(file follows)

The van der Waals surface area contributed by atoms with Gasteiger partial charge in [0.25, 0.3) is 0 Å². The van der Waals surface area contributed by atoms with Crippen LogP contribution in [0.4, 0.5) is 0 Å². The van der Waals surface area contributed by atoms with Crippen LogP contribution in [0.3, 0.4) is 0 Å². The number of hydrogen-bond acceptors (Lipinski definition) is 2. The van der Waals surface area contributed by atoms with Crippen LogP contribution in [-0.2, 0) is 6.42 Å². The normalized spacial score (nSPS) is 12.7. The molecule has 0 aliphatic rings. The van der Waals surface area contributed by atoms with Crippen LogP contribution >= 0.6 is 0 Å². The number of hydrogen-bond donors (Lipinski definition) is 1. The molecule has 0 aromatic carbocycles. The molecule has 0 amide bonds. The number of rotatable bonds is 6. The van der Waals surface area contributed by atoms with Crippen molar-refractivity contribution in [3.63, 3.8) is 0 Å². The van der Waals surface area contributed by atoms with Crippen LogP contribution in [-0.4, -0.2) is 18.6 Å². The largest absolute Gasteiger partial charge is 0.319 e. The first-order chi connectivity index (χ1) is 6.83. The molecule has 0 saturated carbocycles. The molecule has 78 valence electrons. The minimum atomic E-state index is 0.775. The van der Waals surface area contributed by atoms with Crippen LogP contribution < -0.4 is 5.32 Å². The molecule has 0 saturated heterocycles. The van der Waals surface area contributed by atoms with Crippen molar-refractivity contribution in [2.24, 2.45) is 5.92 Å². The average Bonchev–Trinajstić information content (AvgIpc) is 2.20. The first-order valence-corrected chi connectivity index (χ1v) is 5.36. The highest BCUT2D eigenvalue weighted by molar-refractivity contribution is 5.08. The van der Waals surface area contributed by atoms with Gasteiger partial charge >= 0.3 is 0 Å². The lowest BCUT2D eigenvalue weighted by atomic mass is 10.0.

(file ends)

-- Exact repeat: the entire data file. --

The van der Waals surface area contributed by atoms with Gasteiger partial charge in [0.25, 0.3) is 0 Å². The van der Waals surface area contributed by atoms with Crippen LogP contribution in [0.4, 0.5) is 0 Å². The van der Waals surface area contributed by atoms with Crippen LogP contribution in [0.3, 0.4) is 0 Å². The number of hydrogen-bond acceptors (Lipinski definition) is 2. The van der Waals surface area contributed by atoms with Crippen LogP contribution in [-0.2, 0) is 6.42 Å². The normalized spacial score (nSPS) is 12.7. The molecule has 0 aliphatic rings. The van der Waals surface area contributed by atoms with Crippen LogP contribution >= 0.6 is 0 Å². The number of hydrogen-bond donors (Lipinski definition) is 1. The molecule has 0 aromatic carbocycles. The molecule has 0 amide bonds. The number of rotatable bonds is 6. The van der Waals surface area contributed by atoms with Crippen molar-refractivity contribution in [3.63, 3.8) is 0 Å². The van der Waals surface area contributed by atoms with Crippen LogP contribution in [-0.4, -0.2) is 18.6 Å². The largest absolute Gasteiger partial charge is 0.319 e. The first-order chi connectivity index (χ1) is 6.83. The molecule has 0 saturated carbocycles. The molecule has 78 valence electrons. The minimum atomic E-state index is 0.775. The van der Waals surface area contributed by atoms with Crippen LogP contribution < -0.4 is 5.32 Å². The molecule has 0 saturated heterocycles. The van der Waals surface area contributed by atoms with Crippen molar-refractivity contribution in [2.24, 2.45) is 5.92 Å². The average Bonchev–Trinajstić information content (AvgIpc) is 2.20. The first-order valence-corrected chi connectivity index (χ1v) is 5.36. The highest BCUT2D eigenvalue weighted by molar-refractivity contribution is 5.08. The van der Waals surface area contributed by atoms with Gasteiger partial charge >= 0.3 is 0 Å². The lowest BCUT2D eigenvalue weighted by atomic mass is 10.0.